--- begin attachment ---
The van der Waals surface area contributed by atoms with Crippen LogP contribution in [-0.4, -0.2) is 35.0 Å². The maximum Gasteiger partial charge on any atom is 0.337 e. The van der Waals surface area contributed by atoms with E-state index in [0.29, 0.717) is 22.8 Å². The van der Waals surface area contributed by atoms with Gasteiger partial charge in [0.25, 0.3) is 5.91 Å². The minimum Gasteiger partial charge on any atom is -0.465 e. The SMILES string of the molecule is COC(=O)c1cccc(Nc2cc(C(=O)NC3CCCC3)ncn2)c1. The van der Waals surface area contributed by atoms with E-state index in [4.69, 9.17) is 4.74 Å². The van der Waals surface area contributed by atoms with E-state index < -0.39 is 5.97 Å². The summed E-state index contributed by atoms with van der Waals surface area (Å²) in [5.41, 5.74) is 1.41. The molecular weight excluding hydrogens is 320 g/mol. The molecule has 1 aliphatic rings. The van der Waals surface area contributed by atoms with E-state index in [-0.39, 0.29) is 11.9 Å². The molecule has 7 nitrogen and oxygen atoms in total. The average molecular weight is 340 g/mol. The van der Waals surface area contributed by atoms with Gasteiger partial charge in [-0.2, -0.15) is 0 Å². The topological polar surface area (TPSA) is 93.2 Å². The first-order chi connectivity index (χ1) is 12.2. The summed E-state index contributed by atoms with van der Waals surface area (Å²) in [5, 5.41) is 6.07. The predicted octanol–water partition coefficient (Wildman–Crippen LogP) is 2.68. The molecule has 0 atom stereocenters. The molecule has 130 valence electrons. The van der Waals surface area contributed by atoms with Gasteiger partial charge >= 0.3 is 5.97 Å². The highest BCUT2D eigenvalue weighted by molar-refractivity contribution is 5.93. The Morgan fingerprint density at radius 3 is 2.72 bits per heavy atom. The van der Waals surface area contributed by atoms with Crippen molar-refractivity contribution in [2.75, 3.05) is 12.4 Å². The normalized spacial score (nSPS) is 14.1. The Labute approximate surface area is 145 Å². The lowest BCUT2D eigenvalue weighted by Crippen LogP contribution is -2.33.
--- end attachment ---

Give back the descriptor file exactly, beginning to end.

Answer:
The van der Waals surface area contributed by atoms with Crippen LogP contribution in [-0.4, -0.2) is 35.0 Å². The maximum Gasteiger partial charge on any atom is 0.337 e. The van der Waals surface area contributed by atoms with E-state index in [0.29, 0.717) is 22.8 Å². The van der Waals surface area contributed by atoms with Gasteiger partial charge in [0.25, 0.3) is 5.91 Å². The minimum Gasteiger partial charge on any atom is -0.465 e. The SMILES string of the molecule is COC(=O)c1cccc(Nc2cc(C(=O)NC3CCCC3)ncn2)c1. The van der Waals surface area contributed by atoms with E-state index in [4.69, 9.17) is 4.74 Å². The van der Waals surface area contributed by atoms with E-state index < -0.39 is 5.97 Å². The summed E-state index contributed by atoms with van der Waals surface area (Å²) in [5.41, 5.74) is 1.41. The molecular weight excluding hydrogens is 320 g/mol. The molecule has 1 aliphatic rings. The van der Waals surface area contributed by atoms with E-state index in [-0.39, 0.29) is 11.9 Å². The molecule has 7 nitrogen and oxygen atoms in total. The average molecular weight is 340 g/mol. The van der Waals surface area contributed by atoms with Gasteiger partial charge in [-0.2, -0.15) is 0 Å². The topological polar surface area (TPSA) is 93.2 Å². The first-order chi connectivity index (χ1) is 12.2. The summed E-state index contributed by atoms with van der Waals surface area (Å²) in [5, 5.41) is 6.07. The predicted octanol–water partition coefficient (Wildman–Crippen LogP) is 2.68. The molecule has 0 atom stereocenters. The molecule has 130 valence electrons. The van der Waals surface area contributed by atoms with Gasteiger partial charge >= 0.3 is 5.97 Å². The highest BCUT2D eigenvalue weighted by molar-refractivity contribution is 5.93. The Morgan fingerprint density at radius 3 is 2.72 bits per heavy atom. The van der Waals surface area contributed by atoms with Crippen molar-refractivity contribution in [2.75, 3.05) is 12.4 Å². The normalized spacial score (nSPS) is 14.1. The Labute approximate surface area is 145 Å². The lowest BCUT2D eigenvalue weighted by Crippen LogP contribution is -2.33.